When I was 12, my mother took me to my first-ever Weight Watchers meeting. I don’t know how much I weighed back then, but I remember seeing a big “20” on the tag of my denim shorts. At the time, I think I assumed the weight would drop off simply due to regular attendance, but I’ve learned since that’s not exactly how it works. For decades, every pound I lost on every diet I tried came back threefold—the last time I went to Weight Watchers, I was 30 years old and 380 pounds, a “32” stamped onto my pants.
Almost 900,000 people have had some type of weight-loss surgery since 2011, and after seeing the success some of my friends and family have had with bariatric surgery, I decided to go for it too. As of right now, I’m exactly four months out from surgery and down 87 pounds (and my pants say “20” again!). This journey has been a wild one so far, and it’s just beginning. While there have been some great moments, I’ve also experienced some strange surprises along the way. Here’s what I’ve learned post-op.
1. Your tastes and cravings totally change.
Pre-op, I lived on two main food groups: pizza and Chipotle.
Post-op, guess what I can’t even stand the smell of? Pizza and Chipotle.
I know; it’s bizarre. No one’s really sure how or why it happens, but many people who have weight-loss surgery have extreme changes in which foods they like and crave. Right after surgery, you have to follow a very strict diet. Each surgeon has their own diet guidelines, but mine required one week of only clear liquids, two weeks of “full liquids,” which included pudding and Jell-o, two weeks of pureed foods, and then finally onto solids. For the first month after surgery, while I was still deep in the pureed food phase, all I wanted was a big bowl of beef-flavored ramen noodles… and I have never liked beef-flavored ramen noodles.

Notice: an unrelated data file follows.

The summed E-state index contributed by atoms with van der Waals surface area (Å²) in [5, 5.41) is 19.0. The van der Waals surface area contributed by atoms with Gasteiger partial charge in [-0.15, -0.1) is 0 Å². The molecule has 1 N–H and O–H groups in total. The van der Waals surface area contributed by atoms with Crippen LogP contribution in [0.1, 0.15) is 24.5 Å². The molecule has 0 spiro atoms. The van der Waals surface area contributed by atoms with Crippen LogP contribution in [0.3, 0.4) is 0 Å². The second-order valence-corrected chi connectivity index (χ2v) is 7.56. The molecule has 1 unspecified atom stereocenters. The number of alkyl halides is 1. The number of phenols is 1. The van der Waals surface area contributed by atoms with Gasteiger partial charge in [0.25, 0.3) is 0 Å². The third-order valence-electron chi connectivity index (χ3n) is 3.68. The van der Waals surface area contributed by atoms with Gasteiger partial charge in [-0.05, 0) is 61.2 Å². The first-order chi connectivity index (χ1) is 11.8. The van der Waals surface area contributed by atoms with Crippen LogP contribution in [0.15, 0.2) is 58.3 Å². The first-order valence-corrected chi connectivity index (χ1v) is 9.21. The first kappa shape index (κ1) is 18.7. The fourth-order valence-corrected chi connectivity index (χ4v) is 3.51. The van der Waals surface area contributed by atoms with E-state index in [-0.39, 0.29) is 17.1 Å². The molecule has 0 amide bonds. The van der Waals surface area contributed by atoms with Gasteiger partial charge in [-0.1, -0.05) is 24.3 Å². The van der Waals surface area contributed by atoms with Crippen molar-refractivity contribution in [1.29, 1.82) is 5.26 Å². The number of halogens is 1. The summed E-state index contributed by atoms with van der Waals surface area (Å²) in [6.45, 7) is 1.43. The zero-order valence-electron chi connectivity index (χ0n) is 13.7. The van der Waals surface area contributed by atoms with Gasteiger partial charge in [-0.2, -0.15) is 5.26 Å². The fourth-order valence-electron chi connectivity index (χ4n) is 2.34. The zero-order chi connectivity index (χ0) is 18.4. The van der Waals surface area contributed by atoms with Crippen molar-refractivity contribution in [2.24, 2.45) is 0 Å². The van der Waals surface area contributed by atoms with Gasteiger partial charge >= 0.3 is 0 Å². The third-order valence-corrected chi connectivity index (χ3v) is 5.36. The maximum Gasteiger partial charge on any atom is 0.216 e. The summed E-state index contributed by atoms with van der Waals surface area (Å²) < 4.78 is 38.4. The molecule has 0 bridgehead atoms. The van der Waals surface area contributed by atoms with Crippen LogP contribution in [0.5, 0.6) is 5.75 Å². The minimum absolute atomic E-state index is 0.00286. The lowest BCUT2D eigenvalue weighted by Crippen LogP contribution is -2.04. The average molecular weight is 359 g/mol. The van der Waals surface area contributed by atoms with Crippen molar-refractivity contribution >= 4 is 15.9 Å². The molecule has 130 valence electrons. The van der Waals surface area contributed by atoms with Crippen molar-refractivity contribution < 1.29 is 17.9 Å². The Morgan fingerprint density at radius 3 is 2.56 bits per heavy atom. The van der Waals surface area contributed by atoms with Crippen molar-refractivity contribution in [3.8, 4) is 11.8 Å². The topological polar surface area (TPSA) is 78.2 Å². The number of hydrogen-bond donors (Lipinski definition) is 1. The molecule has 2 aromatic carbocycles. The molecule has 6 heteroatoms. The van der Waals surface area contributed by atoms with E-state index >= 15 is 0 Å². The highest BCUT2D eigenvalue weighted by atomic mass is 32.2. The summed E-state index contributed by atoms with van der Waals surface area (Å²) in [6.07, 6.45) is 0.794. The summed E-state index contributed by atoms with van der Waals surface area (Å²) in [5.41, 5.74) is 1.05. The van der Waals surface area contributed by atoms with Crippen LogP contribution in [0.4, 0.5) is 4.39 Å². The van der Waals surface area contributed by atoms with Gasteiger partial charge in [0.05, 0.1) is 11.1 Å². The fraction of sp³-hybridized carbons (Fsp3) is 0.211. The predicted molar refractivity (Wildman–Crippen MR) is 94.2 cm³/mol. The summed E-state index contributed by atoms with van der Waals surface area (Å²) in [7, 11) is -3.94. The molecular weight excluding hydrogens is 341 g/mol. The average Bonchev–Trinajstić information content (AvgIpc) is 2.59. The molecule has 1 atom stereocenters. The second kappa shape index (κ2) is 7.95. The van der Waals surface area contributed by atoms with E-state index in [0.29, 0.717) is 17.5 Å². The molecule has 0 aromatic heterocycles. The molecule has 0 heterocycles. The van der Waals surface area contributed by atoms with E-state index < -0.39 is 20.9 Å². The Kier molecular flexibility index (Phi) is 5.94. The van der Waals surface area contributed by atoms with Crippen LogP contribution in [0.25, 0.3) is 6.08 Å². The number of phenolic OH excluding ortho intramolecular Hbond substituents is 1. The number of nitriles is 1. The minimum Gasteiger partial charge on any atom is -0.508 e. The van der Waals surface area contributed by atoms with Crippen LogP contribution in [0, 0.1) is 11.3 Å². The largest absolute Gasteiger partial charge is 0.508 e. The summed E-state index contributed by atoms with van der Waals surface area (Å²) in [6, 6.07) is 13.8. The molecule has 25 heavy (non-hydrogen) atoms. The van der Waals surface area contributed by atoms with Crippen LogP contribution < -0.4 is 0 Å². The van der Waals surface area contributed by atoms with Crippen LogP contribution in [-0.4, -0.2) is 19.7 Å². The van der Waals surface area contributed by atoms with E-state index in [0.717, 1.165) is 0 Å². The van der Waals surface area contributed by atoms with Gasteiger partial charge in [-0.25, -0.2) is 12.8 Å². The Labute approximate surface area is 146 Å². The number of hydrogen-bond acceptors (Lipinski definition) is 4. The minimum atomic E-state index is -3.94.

2. Your posture might get worse…
This is something I had never heard of, even after months and months of reading weight-loss surgery message boards. I used to pride myself on having really great posture, and now? Woof. My shoulders stay rounded no matter how much I try to straighten up, and sitting at a computer for long stretches of time makes them burn like you wouldn’t believe. After the first 50 pounds, my back hurt so much that I ended up at the chiropractor four times per week for a month trying to get straightened out again. After asking some of these groups I’m in if anyone else had this issue, I was surprised and relieved to find out that, yeah, it’s pretty common.
3. …and your butt isn’t going to be happy.
Yup, almost everyone says they feel like they lose all of the padding around their tailbone first. Sitting for a long time, especially on hard surfaces, becomes suddenly, excessively uncomfortable.
4. You’re going to go through so much clothing.
On my surgery day, I fit comfortably into a size 30/32 pants and a 5X top. Within three months, I was wearing size 22 jeans, and an XL top was just a little snug. To make matters more… interesting, I started working a job that required business casual clothing, after years of being able to show up for work in leggings, t-shirts, and hoodies.
I’ve just embraced the fact that for a period of time, I’m going to look like I don’t know how to dress myself because everything is always so baggy on me. The pants I bought for my job interview, which fit perfectly, had me looking like Baggin’ Saggin’ Barry just two weeks later. So if you’re ever planning on weight-loss surgery, save some money for a new wardrobe every couple of weeks. Even Goodwill shopping sprees add up after a while.
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